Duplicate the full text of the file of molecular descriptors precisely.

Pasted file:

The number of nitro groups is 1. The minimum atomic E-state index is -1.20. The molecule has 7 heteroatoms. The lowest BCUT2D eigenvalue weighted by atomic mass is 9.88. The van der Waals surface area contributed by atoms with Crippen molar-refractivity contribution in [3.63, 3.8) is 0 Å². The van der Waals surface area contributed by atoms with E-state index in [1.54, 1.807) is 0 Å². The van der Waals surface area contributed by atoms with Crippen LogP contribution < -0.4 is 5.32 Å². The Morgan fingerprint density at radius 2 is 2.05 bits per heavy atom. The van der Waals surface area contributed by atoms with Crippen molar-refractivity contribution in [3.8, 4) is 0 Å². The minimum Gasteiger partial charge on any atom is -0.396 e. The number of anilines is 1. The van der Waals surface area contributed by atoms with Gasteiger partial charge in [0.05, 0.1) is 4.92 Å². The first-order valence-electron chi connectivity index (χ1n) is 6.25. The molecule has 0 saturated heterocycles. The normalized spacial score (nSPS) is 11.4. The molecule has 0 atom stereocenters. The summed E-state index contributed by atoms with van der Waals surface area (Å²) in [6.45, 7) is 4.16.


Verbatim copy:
The number of nitro groups is 1. The minimum atomic E-state index is -1.20. The molecule has 7 heteroatoms. The lowest BCUT2D eigenvalue weighted by atomic mass is 9.88. The van der Waals surface area contributed by atoms with Crippen molar-refractivity contribution in [3.63, 3.8) is 0 Å². The van der Waals surface area contributed by atoms with E-state index in [1.54, 1.807) is 0 Å². The van der Waals surface area contributed by atoms with Crippen LogP contribution < -0.4 is 5.32 Å². The Morgan fingerprint density at radius 2 is 2.05 bits per heavy atom. The van der Waals surface area contributed by atoms with Crippen molar-refractivity contribution in [3.8, 4) is 0 Å². The minimum Gasteiger partial charge on any atom is -0.396 e. The number of anilines is 1. The van der Waals surface area contributed by atoms with Gasteiger partial charge in [0.05, 0.1) is 4.92 Å². The first-order valence-electron chi connectivity index (χ1n) is 6.25. The molecule has 0 saturated heterocycles. The normalized spacial score (nSPS) is 11.4. The molecule has 0 atom stereocenters. The summed E-state index contributed by atoms with van der Waals surface area (Å²) in [6.45, 7) is 4.16.